Start Date: December 1st, 2023
Duration: 1 month (2 credits; 32 hours)
Tuition Fee: $ 320 USD
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Do machines have consciousness? If they do, is it different from human consciousness? In what ways?
This course will reflect on what it means to have consciousness and to what extent artificial intelligence systems can become conscious.
To study this complex subject, we will make four approaches to study consciousness. This will help us better understand human nature and reflect on what it means to be conscious of a machine. We will also discuss to what extent machines will be able to do so shortly.
First, we will study the need for immanence and transcendence of any intelligent system from the concept of aimai (ambiguity in Japanese). We will see how intelligent “beings” can become ambiguous, as many human Japanese are, and find radical differences between the way they are and the way humans are.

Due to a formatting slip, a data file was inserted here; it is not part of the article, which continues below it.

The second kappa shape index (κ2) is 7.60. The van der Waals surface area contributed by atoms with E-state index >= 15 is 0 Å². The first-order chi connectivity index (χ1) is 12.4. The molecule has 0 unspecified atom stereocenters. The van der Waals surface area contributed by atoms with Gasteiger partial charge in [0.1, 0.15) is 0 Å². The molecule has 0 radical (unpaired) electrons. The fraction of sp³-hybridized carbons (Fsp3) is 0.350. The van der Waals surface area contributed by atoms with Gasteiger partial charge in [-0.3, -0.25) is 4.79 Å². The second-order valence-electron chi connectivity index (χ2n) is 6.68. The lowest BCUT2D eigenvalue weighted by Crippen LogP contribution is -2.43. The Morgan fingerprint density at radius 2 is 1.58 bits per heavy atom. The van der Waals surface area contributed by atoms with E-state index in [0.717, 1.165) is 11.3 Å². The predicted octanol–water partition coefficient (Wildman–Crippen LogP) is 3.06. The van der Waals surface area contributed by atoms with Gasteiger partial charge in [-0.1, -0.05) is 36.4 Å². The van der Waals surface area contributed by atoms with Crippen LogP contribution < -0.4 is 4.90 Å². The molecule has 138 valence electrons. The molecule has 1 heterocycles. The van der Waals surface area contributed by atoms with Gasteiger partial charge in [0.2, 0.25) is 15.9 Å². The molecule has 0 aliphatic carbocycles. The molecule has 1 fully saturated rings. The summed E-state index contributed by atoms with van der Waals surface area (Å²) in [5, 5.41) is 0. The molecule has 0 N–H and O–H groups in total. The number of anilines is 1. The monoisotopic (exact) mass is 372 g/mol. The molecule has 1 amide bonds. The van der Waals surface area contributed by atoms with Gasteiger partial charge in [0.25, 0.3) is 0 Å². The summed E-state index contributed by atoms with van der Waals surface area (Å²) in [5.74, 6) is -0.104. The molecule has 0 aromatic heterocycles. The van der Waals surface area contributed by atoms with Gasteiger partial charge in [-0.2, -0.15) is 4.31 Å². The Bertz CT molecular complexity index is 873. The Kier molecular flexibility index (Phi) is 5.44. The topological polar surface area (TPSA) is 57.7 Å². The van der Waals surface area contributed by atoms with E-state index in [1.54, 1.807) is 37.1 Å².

In the second unit, we will see in which aspects of consciousness machines have already made great progress, and to what extent machines have already succeeded in surpassing humans. We will see how the impact of these advances on human society is enormous, but at the same time limited to a few restricted spheres of existence.
On the other hand, for a machine to make decisions autonomously, it should make sense of its actions. That is, it should be endowed with an intention (or causal force). It should be inscribed within a framework of beliefs and objectives for the development of a full life. Are intelligent machines capable of achieving this?
Finally, every “being” that becomes conscious of itself looks outward and searches for the other. This can take different forms, and not all are equally valid. What forms of becoming does the human being have? Which of them have already been observed in machines? And finally, what does this knowledge bring to our understanding of artificial consciousness?
Director of School of Advanced Education, Research and Accreditation (SAERA). Course Instructor at the Open University of Catalonia. Member of the Emotion, Cognition and Action Research Group of the Catholic University of Valencia San Vicente Mártir. Member of merit of the Balearic Institute of History.